Software developers are notoriously opinionated, but there’s one thing all corporate coders can agree upon: College doesn’t always prepare newcomers for the real-world experience of writing software on a team.

Armando Fox and David Patterson, two computer science professors at the University of California, Berkeley, discovered this unspoken agreement when they interviewed enterprise developers to find out what they wanted from new graduates.

(Related: Code.org and the College Board push for nationwide computer science education)

The resounding reply, according to an article published by Fox and Patterson in the Communications of the ACM in May 2012, was that fresh college graduates were not equipped to deal with corporate development scenarios. In effect, the enterprises were asking for students that understood how to dive into an existing application’s codebase, then modify, fix or otherwise work with it.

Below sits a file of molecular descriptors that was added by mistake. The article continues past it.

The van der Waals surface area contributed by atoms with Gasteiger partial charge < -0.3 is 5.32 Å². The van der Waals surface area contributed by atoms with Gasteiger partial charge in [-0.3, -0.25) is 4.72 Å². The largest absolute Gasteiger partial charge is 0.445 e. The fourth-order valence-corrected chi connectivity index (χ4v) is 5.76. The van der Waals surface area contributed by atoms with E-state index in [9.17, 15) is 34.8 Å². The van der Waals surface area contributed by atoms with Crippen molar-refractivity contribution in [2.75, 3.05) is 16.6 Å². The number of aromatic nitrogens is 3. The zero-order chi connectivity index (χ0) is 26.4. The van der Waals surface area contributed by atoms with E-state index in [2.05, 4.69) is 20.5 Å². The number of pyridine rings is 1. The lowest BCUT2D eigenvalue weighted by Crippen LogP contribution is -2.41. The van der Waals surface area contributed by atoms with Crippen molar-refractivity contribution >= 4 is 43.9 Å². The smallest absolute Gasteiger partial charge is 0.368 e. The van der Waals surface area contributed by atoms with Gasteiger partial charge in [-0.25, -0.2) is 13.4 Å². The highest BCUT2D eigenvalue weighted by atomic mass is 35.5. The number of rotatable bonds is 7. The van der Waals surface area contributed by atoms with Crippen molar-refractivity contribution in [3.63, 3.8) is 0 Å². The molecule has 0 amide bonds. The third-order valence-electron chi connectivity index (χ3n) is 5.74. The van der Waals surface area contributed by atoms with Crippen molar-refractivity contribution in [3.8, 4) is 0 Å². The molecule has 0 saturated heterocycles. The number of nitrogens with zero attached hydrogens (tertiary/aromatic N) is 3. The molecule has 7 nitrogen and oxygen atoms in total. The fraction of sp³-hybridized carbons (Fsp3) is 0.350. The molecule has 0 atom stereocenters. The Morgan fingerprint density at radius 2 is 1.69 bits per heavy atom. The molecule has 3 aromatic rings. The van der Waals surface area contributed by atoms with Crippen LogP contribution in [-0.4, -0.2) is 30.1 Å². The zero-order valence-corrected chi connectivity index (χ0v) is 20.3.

That’s a bit of a different chore than the typical computer science fare, where students are called upon to write something like a spell-checker or word processor from scratch in C, Java or Python.

Armando Fox

Armando Fox

“We asked, ‘Where are the gaps?’ They all said that legacy code was the No. 1 gap,” said Fox. “That’s not a topic that gets a lot of time in computer science. They talk about how bad legacy code is, and how if you follow good coding practices you’ll be OK. But that’s a myth; even if it’s good code, knowing your change didn’t break something else is difficult.”

After publishing their paper, Fox unveiled a newly designed computer engineering course at UC Berkeley based on his research. This new course would be about software development within a life cycle, and it would utilize the types of tools students would likely find in an enterprise setting.